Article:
March 31, 2022

The Women of Virginia Wine

Governor's Cup Pioneers

“We are few, but we are mighty,” said Melanie Natoli, winemaker and vineyard manager at Cana Vineyards and Winery of Middleburg, referring to the strong and growing set of women winemakers and grape growers in the Virginia Wine industry. 

There was an extra-special sentiment behind this statement as Natoli stepped onto the stage at the Virginia Governor’s Cup Celebration on March 24 to receive the coveted Governor’s Cup. In the competition’s 40-year history, only one other female winemaker has been honored with the prestigious award (Debra Vascik of Valhalla Vineyards for the 1998 Syrah in 2000).

Pictured (Left to Right): Maggie Malick, Melanie Natoli and Rachel Stinson Vrooman.

While female winemakers have been recognized in the Virginia Governor’s Cup Case before, this is the largest showing yet. Four out of twelve wines in this year’s case were produced by women winemakers: Melanie Natoli (2) for the 2019 Unité Reserve and 2019 Le Mariage, Maggie Malick of Maggie Malick Wine Caves for the 2020 Albariño, and Rachel Stinson Vrooman, co-winemaker at Stinson Vineyards, for the 2017 Meritage.

These women are no stranger to recognition. In 2017, Natoli won Woman Winemaker of the Year from the International Women’s Wine Competition. Just last year, Malick received the 2021 Winemaker of the Year award from Loudoun Wineries Association.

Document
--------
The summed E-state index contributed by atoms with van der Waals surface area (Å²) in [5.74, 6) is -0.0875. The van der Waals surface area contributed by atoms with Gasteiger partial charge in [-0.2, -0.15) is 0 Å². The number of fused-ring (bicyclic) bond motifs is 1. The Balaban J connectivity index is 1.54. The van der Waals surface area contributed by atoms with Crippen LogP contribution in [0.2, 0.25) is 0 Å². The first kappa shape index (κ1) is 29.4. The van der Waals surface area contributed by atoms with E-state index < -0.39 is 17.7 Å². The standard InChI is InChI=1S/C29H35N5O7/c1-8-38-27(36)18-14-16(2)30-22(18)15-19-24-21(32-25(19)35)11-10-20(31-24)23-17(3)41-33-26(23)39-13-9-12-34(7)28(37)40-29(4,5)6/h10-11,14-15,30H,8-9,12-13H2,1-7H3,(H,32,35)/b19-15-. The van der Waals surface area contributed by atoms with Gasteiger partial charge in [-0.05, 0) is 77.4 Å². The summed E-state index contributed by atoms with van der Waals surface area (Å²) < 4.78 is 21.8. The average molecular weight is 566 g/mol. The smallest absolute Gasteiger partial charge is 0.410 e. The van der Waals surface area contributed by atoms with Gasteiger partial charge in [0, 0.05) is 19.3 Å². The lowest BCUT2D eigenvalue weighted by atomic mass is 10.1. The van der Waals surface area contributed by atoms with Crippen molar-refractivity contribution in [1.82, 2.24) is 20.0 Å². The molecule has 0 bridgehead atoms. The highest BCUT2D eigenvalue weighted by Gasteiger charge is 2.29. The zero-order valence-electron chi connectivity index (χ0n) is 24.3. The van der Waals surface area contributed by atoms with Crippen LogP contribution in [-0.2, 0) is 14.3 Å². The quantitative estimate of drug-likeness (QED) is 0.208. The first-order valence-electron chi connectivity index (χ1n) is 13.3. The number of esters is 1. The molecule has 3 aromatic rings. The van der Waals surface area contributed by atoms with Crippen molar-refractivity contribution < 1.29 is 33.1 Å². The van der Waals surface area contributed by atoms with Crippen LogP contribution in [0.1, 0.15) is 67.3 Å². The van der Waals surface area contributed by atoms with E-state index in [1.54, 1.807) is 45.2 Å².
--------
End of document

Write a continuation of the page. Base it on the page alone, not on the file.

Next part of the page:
“I am not the first woman that’s making great wines here in the state,” Natoli mentions in her acceptance. “A lot of thanks goes to all the other [female] winemakers in the state that have been here for me and right next to me now. I’m glad that this one’s for us.”

Watch Natoli’s entire acceptance during the virtual reveal, which aired on March 24. Read the full recap blog here.

Early Contributors

These strides for female winemakers owe thanks in part to the pioneers across the state. It’s impossible to name all the women who came before and continue to drive the industry to new heights, though it’s clear that Virginia Wine wouldn’t be where it is today without key contributors. 

Early winery founders such as Felicia Warburg Rogan (Oakencroft Vineyard) and Juanita Swedenburg (Swedenburg Estate Vineyards), though now closed, laid a foundation for female ownership. Swedenburg notably won a landmark case in the U.S. Supreme Court in 2005 to remove barriers that kept wineries from shipping directly to consumers in other states (Swedenburg v. Kelly). Emma Randel was also one of the first female owners, founding Shenandoah Vineyards in 1979 and successfully helped establish Virginia’s first American Viticultural Area in the Shenandoah Valley. 

Lucie Morton, internationally recognized author, viticulturist, ampelographer and Virginia Wineries Association Lifetime Achievement Award winner, is one of the most influential women to come out of Virginia. In 1973, she planted one of the first contemporary vineyards (Morland Vineyards) in Virginia at her family’s farm in King George County. Her research and growing expertise has helped shape viticulture practices across the east coast. Last year, Morton received the recognition for Wine Industry Network’s most inspiring people.